Pistis and Polis, roughly rendered from the Greek as “Faith and the City,” is the ministers’ blog from All Saints Church. Here you’ll find commentary on matters relating to faith and contemporary culture.
Jesus baptism preceded his announcement that he was the anointed one who came to proclaim liberty to the captives. His baptism signaled the inauguration of the New Creation, breaking into history. All of this was anticipated in the jubilee Sabbath of Lev. 25
Isaiah 61 is a detailed statement of the Messianic era, in which the very principle of freedom, liberty – heaven-like conditions – would arrive.
In heaven there is no debt, only the Lord’s free men; in heaven there are no slaves, only the servants of God; in heaven, no one can be dispossessed of their inheritance. In heaven there is no sorrow, because God shall wipe away all tears from their eyes. In heaven there is no distinction of race, the nations will participate in the economy of the kingdom of God. The coming of Messiah to earth is the coming of heaven; it is the coming of a new creation.
Epiphany is a significant feast of the Church, older than Christmas, and it introduces a space of “ordinary time” in our calendar. It heralds the manifestation of Christ to the Gentiles, personified by the Magi who brought worship to the newborn king. They are the first ‘stand-ins’ for the Gentile nations who would come to Jesus – and who are still coming. The Christian claim has always been that Jesus is Lord, and that this claim is immanently relevant to the kings of the earth. Herod certainly thought so. Caesar figured it out, too.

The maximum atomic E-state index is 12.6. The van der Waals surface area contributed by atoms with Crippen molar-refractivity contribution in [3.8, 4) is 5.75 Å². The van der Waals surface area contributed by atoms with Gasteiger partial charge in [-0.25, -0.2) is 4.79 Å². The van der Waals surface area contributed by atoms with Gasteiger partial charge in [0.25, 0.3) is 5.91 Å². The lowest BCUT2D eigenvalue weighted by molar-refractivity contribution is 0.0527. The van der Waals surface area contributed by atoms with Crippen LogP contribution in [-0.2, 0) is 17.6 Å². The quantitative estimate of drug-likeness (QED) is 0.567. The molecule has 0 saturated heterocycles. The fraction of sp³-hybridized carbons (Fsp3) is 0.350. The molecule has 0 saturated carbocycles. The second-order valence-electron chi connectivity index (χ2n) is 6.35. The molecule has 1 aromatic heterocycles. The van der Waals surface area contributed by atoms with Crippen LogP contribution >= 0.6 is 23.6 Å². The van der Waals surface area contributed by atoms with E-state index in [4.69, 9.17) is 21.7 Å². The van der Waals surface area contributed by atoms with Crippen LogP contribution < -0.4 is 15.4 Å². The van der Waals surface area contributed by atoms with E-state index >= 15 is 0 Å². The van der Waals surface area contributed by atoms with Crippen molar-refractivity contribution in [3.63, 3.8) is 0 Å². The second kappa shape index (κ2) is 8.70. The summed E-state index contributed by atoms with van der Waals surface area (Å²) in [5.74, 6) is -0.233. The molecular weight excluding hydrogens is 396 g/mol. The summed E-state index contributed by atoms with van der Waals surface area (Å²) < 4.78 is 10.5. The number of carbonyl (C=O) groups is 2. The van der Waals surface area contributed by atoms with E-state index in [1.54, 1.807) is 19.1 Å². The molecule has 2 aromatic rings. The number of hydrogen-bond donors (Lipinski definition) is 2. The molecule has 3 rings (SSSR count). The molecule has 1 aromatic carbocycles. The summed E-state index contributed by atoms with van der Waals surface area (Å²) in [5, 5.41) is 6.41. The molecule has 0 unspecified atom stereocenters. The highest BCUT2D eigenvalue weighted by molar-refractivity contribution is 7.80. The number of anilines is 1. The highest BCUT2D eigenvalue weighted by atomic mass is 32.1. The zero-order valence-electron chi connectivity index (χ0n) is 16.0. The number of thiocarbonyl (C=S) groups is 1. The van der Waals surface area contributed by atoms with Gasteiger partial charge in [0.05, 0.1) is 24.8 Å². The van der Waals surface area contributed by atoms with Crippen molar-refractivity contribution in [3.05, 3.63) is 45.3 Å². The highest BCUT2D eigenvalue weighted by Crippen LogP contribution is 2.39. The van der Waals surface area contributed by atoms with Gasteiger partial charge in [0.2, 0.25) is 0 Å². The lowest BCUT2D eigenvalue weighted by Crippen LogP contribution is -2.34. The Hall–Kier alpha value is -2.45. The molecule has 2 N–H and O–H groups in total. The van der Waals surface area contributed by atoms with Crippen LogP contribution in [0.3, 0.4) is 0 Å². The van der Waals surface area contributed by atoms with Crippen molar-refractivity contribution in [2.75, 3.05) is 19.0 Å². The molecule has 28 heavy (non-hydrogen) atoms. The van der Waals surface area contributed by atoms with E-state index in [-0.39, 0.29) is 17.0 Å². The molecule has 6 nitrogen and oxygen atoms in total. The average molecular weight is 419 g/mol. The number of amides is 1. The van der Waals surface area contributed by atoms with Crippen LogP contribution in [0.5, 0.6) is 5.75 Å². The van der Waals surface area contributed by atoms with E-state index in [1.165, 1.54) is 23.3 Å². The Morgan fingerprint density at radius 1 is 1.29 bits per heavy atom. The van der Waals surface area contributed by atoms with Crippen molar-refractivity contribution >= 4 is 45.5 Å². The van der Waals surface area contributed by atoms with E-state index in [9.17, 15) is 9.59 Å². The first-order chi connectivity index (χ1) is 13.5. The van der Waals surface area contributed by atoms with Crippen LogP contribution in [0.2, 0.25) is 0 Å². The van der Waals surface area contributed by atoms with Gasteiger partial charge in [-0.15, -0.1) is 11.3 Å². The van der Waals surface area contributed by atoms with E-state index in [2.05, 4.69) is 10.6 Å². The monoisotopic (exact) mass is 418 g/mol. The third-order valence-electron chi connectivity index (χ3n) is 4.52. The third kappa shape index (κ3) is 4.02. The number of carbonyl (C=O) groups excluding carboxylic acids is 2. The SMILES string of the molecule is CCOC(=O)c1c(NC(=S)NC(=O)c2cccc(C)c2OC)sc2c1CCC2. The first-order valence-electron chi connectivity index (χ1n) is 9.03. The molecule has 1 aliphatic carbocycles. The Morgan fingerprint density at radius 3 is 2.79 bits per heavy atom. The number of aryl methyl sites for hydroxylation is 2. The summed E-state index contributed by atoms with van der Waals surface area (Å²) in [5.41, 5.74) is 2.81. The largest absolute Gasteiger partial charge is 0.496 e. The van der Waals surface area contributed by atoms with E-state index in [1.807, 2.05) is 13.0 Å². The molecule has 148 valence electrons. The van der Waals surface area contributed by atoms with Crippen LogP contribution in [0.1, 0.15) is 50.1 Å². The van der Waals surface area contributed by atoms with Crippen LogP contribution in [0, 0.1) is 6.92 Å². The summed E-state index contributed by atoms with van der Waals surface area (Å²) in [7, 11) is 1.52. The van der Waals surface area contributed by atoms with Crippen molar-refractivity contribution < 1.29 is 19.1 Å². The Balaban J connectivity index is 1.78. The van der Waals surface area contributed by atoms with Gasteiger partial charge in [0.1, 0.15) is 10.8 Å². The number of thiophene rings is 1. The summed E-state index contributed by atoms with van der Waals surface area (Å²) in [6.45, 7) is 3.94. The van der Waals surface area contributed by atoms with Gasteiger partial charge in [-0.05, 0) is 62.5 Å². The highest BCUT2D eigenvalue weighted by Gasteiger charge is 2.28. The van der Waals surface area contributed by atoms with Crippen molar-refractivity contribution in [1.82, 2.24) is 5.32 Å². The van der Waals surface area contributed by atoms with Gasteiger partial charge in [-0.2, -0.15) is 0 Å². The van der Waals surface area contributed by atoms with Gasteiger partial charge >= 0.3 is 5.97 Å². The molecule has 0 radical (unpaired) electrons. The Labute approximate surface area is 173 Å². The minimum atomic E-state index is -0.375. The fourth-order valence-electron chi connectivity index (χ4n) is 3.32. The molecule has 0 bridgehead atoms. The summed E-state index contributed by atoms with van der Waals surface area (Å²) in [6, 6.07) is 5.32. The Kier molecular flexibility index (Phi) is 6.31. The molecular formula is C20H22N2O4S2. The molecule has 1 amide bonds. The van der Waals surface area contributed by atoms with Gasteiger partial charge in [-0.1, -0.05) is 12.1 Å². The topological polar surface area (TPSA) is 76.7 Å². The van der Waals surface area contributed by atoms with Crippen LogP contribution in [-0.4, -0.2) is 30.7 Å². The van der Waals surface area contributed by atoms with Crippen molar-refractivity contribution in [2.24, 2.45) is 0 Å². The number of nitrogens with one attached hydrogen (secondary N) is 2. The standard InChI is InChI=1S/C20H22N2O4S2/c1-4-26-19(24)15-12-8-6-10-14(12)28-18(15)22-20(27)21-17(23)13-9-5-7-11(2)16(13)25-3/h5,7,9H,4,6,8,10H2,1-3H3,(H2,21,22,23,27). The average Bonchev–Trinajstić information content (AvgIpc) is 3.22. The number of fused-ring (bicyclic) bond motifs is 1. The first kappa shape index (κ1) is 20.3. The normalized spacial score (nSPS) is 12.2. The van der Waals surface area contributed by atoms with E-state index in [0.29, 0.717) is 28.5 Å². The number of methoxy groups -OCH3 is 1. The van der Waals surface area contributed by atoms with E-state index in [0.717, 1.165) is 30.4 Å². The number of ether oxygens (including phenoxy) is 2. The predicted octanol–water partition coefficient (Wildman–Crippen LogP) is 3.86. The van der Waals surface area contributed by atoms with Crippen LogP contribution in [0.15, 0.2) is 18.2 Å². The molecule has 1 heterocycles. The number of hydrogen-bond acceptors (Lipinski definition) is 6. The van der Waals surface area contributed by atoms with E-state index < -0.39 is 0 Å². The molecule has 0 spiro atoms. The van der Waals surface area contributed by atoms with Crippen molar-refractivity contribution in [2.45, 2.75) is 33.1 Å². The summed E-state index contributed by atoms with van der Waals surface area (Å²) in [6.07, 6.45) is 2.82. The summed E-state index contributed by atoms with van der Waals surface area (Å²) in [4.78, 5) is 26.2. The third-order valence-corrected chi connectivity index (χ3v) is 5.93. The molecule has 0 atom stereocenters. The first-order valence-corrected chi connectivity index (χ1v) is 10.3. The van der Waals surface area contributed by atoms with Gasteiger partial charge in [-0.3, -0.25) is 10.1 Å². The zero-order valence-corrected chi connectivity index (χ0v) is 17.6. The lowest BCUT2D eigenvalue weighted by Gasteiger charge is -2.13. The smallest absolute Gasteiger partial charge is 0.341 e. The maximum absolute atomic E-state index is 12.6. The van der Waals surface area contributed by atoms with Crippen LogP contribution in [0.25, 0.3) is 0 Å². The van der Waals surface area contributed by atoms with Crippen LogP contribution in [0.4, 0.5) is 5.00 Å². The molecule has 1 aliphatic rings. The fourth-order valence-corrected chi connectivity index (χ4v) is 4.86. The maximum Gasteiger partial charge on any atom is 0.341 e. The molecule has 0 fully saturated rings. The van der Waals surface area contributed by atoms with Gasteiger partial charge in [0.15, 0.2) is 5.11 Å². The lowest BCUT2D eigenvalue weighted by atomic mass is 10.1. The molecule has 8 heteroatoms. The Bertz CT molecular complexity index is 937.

At present, however, the visible Church seems a little obscured by the conflict raging around us. Like you, I have a sense that terrorist acts have escalated in frequency and severity. It matters not if they are coordinated events. There are a bunch of people on the planet who buy into the doctrine of Islamic Jihad, and they have awakened to their common enemy. And the common enemy is the secular, decadent, post-Christian West.
We are committed now to one thing: the secular state and the total individualization of freedom, untethered from any moral code. This manifests itself in almost every area of civil life – personal and institutional. Moreover, those who govern us insist upon governing with the creed that there is no universal or transcendent principle by which to govern. Nevermind that this commitment is in itself a transcendent, insisted upon as rigidly as the most committed jihadist. To Islam, our very existence is an affront to the prophet, and deserves annihilation. That, too, has been the claim of Muslims since Mohammed.